(Bloomberg) -- Former Bank of England policy maker Martin Weale said the UK government’s radical tax cutting plan to boost growth will “end in tears” with a run on the pound.
Weale, who previously served on the UK central bank’s Monetary Policy Committee and as director of the influential National Institute for Economics & Social Research, said stimulus for the economy at a time when inflation is running near its strongest in 40 years will end in a crisis.
Asked whether Kwarteng would deliver his target of 2.5% annual GDP growth, Weale said, “Past history suggests not.”
“Other experiences where the chancellor has gone for growth ended in tears,” Weale said on Bloomberg Television. “I expect the same sort of thing will happen with Kwarteng’s policy. There will probably be a clear run on the pound, and then the bank will be forced to put up interest rates to stabilize the exchange rate.”
The King’s College economist spoke after the BOE raised rates a half point to 2.25% and signaled that it would act “forcefully” if it saw signs of domestic inflation building. Markets had been looking for a three quarter point rise and expect rates to reach 5% by summer next year.
Weale said he would have voted for a three-quarter-point increase in the benchmark lending rate if he still sat on the panel. He’s the second former BOE policy maker this week to warn about the risks of the financial package.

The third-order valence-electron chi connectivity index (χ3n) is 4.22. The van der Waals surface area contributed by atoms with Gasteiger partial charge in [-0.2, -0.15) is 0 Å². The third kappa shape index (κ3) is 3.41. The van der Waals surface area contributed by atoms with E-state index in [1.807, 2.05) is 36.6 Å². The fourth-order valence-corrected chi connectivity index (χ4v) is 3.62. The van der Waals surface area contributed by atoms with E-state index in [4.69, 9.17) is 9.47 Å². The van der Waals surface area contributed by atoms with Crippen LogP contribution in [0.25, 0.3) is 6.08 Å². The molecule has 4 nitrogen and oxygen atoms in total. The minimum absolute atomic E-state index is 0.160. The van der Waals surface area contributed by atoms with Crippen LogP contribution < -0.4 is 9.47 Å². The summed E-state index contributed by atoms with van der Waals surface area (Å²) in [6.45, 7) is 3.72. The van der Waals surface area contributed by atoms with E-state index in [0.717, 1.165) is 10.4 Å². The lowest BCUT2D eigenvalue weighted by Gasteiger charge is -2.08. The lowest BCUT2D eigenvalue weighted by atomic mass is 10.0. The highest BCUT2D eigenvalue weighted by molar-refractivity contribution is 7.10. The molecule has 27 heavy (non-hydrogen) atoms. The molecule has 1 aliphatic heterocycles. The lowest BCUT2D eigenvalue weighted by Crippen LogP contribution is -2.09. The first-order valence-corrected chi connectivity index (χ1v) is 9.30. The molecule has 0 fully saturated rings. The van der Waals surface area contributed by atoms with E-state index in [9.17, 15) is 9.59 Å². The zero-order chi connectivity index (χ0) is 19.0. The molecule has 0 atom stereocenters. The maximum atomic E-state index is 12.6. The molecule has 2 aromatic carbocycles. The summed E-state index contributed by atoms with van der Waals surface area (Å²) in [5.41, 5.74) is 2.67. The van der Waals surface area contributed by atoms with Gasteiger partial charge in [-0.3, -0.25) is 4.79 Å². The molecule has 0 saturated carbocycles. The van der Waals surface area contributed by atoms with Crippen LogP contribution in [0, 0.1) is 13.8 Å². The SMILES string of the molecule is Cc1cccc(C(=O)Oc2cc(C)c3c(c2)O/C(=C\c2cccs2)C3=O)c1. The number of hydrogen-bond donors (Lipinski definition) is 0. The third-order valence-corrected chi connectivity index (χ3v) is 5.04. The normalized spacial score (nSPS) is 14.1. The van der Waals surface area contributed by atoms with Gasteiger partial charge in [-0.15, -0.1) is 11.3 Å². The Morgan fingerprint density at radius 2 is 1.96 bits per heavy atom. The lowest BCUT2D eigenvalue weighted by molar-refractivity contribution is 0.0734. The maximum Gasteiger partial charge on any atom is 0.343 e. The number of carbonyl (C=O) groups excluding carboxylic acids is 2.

Dartmouth College economist Danny Blanchflower said on Twitter that Truss’s package was in “total disarray” suggested investors should short the pound. The two economists come from different ends of the spectrum, with Blanchflower one of the BOE’s more dovish members and Weale known for hawkishness.
Sterling has already crashed 15% against the dollar this year to $1.1274, its lowest level since 1985, with currency experts warning it could fall as low as $1.05.
Weale drew comparisons with the Barber Boom of the early 1970s, when the government set a 5% annual growth target that overheated the economy and led to soring inflation, and the 1976 crisis when the UK was rescued by a loan from the International Monetary Fund.
He also criticized the economic models used by central banks to anticipate inflation.
“The problems is that the sort of models that central banks have used for the last 10 years proved no good at anticipating the persistence of inflation we have got at the moment,” Weale said.
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